Loss Prevention is one of the most critical elements of every Store employee’s responsibilities. Only with your active assistance can the Store minimize losses, i.e. shrinkage. Shrinkage is a word that is familiar to most retail and food service settings. It simply means “loss”. In an atmosphere such as ours, it is often divided into 2 categories: “internal” and “external”. Internal shrinkage results from such things as pricing errors, inventory/receiving errors, and employee theft. External shrinkage is responsible for the remaining 30% – 40% of losses and results from such things as credit card fraud, check fraud, and shoplifting.
You are expected to help minimize losses by carefully processing all inventory paperwork, adhering to all Store cash handling procedures, following employee discount procedures, and assisting in the prevention of theft. This section expands upon each of these actions as well as explains what to do during robbery attempts.
Theft, both internal and external, comprises the largest segment of shrinkage loss. Therefore we address this topic in some detail below, explaining security policies and emphasizing your role in preventing theft. One point that will become clear throughout this section is the Store’s firmness in dealing with both customers and employees who are apprehended for shoplifting. The UCLA Store will vigorously prosecute all offenders.
A very important part of your job is the identification and deterrence of shoplifting. Being alert and providing effective customer service is the best way to deter a possible shoplifter. Every employee is responsible for protecting UCLA Store property.
♦ AWARENESS AND APPREHENSION
♦ AWARENESS AND APPREHENSION
Although the Loss Prevention staff plays a vital role in deterring theft, their effect is limited without your assistance. There are a number of actions you may take to help prevent shoplifting.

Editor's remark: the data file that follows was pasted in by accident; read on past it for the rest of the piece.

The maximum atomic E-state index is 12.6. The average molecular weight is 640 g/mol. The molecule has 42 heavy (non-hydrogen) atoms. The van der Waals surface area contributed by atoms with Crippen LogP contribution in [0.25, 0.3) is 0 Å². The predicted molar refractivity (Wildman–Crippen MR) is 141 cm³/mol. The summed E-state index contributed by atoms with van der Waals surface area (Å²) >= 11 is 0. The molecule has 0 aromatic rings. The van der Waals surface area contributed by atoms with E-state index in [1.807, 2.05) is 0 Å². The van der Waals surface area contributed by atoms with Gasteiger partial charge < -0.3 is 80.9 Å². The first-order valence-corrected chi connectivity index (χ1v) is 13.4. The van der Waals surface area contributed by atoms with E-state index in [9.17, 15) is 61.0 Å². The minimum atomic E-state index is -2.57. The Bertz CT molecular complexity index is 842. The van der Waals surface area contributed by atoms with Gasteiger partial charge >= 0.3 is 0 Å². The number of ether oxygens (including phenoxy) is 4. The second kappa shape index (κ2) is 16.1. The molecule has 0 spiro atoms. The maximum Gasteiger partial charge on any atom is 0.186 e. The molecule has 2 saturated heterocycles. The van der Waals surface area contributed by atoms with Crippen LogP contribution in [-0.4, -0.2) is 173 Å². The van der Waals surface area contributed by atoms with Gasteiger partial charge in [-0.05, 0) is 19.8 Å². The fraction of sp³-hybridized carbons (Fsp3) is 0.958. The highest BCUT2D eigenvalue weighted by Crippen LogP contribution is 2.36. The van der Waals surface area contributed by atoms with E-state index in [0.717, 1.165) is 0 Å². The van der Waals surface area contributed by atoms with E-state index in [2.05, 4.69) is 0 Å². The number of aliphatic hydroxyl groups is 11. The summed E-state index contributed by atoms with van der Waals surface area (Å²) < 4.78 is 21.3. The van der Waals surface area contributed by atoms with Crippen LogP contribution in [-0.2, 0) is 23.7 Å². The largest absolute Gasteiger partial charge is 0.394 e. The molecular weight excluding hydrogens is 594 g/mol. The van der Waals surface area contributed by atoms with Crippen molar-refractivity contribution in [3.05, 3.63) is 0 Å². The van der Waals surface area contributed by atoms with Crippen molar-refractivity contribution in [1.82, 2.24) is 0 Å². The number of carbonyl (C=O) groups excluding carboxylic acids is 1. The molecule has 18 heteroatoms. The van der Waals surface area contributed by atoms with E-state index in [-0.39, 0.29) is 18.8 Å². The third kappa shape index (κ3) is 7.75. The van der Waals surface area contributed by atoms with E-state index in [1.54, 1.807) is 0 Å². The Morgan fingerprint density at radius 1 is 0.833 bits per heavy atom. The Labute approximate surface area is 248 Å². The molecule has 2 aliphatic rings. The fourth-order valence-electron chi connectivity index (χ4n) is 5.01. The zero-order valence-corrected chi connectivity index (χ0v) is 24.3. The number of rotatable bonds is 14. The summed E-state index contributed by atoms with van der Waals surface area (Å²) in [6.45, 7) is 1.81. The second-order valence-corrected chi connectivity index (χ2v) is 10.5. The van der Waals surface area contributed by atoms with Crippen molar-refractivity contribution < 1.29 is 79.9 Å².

1. Provide the best customer service possible. This is the most effective theft deterrent. You can show that you are alert by doing the following:
(a) Acknowledge every customer. If you are busy with one customer, tell the others that you will be with them in a moment. Potential shoplifters do not want to be noticed. If they feel they are being observed, they are less likely to attempt anything.
(b) Let the customer know that you are there for their assistance.
(c) Assist customers by offering to hold their purchase in a courteous manner such as, Would you like to pay for that item now? or Would you like for me to hold your purchase for you while you shop?
(d) Give the quickest service possible. Wait on the customer at your first available moment. Do not delay in responding to their requests. Many people apprehended in the past have blamed their actions on inadequate or slow service.
2. Stock merchandise neatly. Neat stock displays make a missing item more obvious. Also, a person is less likely to steal from an orderly display.
3. Question anyone you find in a stock area without a name badge or uniform. These areas are for employees only and anyone else must have a satisfactory reason for being there. Uniformed employees who are not from your Department should also be questioned as to the reason for their presence in your Department’s stock area.
4. Close and lock all stockroom doors upon exiting. This prevents access by unauthorized people.
5. Tightly secure all merchandise before moving it, between both your sales floor and stockroom. This prevents people from removing items without your knowledge as you transport them. Make several trips if necessary to minimize the theft opportunity.
6. Report to a Department Supervisor any merchandise either noticeably missing or replaced either on the sales floor or in the stockroom. There is little chance of preventing all theft, but presenting obvious discrepancies to your Department Supervisor may prevent future losses due to increased security measures.
7. Be aware of the most frequently stolen articles such as:
(c) books(d) t-shirts
(g) gym shorts
Contacting Loss Prevention
If you need assistance in a specific area of the Store, contact the Store Manager’s Office at ext. 56064. The employee in the SMO will then page security to your specific Department. If security is needed in Lu Valle Commons, Health Sciences Store, Hilltop Shop, or the North Campus Store, call security at ext. 60757.
Losses may occur when employees are careless in the processing of inventory paperwork. To prevent these errors, always adhere to the following:
Recount the specified amount of merchandise already counted by Central Receiving (or your Department’s receiving) to ensure accuracy.
Verify that the price tags/labels placed on the merchandise are accurate.
Sign only for the merchandise you are personally removing from Central Receiving.
Return any found pricing instruments to Central Receiving (or your Department’s Receiving Manager)
Verify the accuracy of all Internal or Commercial Charges you create.
Verify the accuracy of all Returns you process.
Do not destroy or dispose of any merchandise without management approval.
Cash Handling Errors
This element of shrinkage involves errors performed while operating a register. These include:
Entering the wrong department, class or PLU code.
Entering the wrong price for an item.